The shift towards jus sanguinis does not arise from a vacuum. This is the legal outcome around the politics that seeks to paint India as a country of Hindus underpinned by Hindu nationalism or Hindutva. The clearest example of this politics is the fact that Narendra Modi, after assuming office as prime minister, went on a tour where he specifically reached out to the Indian diaspora. This was a remarkable sight given that the Indian prime minister was taking time out to create a media spectacle addressing crowds of foreign citizens, who, however, happened to be mostly Hindu by faith.

This is, of course, exactly the same phenomenon driving the Modi government’s unprecedented step of sending an official to check on violence within Bangladesh (even while the Indian government would, for instance, bristle at the United States commenting on communal violence within India).

Since the victims in the Friday attack were Hindu, there were, by the standards of Hindutva, de facto Indians. This was a significant escalation in the evolution of the principle of jus sanguinis and of India’s increasing identification with a nationalism based not on land but on Hindu identity.

Support our journalism by subscribing to Scroll+ here. We welcome your comments at letters@scroll.in.
Sponsored Content BY 

Get ready for an 80-hour shopping marathon

Here are some tips that’ll help you take the lead.

Starting 16th July at 4:00pm, Flipkart will be hosting its Big Shopping Days sale over 3 days (till 19th July). This mega online shopping event is just what a sale should be, promising not just the best discounts but also buying options such as no cost EMIs, buyback guarantee and product exchanges. A shopping festival this big, packed with deals that you can’t get yourself to refuse, can get overwhelming. So don’t worry, we’re here to tell you why Big Shopping Days is the only sale you need, with these helpful hints and highlights.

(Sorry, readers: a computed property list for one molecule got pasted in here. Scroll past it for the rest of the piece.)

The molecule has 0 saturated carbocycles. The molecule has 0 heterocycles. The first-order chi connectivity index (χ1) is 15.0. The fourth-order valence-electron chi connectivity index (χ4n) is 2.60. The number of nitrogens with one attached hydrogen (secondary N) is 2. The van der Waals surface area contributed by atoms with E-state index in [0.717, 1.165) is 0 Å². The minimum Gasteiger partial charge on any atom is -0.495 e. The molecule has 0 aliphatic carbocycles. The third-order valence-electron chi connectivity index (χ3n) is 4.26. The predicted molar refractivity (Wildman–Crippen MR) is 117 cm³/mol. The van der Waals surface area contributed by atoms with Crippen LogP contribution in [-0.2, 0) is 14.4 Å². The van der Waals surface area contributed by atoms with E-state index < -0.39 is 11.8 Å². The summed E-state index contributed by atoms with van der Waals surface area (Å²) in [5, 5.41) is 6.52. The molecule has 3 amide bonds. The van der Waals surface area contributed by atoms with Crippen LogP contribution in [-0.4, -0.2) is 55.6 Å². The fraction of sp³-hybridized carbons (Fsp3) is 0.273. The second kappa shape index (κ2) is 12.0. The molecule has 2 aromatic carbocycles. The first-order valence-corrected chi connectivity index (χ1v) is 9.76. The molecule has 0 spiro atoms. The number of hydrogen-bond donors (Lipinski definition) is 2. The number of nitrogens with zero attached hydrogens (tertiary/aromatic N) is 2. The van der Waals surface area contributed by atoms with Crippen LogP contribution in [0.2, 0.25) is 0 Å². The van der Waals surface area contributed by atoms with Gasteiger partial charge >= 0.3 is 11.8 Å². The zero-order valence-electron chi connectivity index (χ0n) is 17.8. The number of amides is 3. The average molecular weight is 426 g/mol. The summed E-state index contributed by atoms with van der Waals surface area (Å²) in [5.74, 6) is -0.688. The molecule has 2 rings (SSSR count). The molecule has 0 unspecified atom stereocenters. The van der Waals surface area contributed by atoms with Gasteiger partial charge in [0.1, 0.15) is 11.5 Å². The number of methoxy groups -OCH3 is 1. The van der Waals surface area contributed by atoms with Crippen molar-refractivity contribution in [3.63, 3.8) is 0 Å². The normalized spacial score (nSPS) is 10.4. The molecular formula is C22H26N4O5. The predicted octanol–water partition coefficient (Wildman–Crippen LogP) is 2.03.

Samsung Galaxy On Nxt (64 GB)

A host of entertainment options, latest security features and a 13 MP rear camera that has mastered light come packed in sleek metal unibody. The sale offers an almost 40% discount on the price. Moreover, there is a buyback guarantee which is part of the deal.

Original price: Rs. 17,900

Big Shopping Days price: Rs. 10,900

Samsung 32 inches HD Ready LED TV

Another blockbuster deal in the sale catalogue is this audio and visual delight. Apart from a discount of 41%, the deal promises no-cost EMIs up to 12 months.

Original price: Rs. 28,890

Big Shopping Days price: Rs. 10,900

Intel Core I3 equipped laptops

These laptops will make a thoughtful college send-off gift or any gift for that matter. Since the festive season is around the corner, you might want to make use of this sale to bring your A-game to family festivities.

Original price: Rs. 25,590

Big Shopping Days price: Rs. 21,900

Fashion

If you’ve been planning a mid-year wardrobe refresh, Flipkart’s got you covered. The Big Shopping Days offer 50% to 80% discount on men’s clothing. You can pick from a host of top brands including Adidas and Wrangler.

With more sale hours, Flipkart’s Big Shopping Days sale ensures we can spend more time perusing and purchasing these deals. Apart from the above-mentioned products, you can expect up to 80% discount across categories including mobiles, appliances, electronics, fashion, beauty, home and furniture.

Features like blockbuster deals that are refreshed every 8 hours along with a price crash, rush hour deals from 4-6 PM on the starting day and first-time product discounts makes this a shopping experience that will have you exclaiming “Sale ho to aisi! (warna na ho)”

Set your reminders and mark your calendar, Flipkart’s Big Shopping Days starts 16th July, 4 PM and end on 19th July. To participate in 80 hours of shopping madness, click here.

Play

This article was produced by the Scroll marketing team on behalf of Flipkart and not by the Scroll editorial team.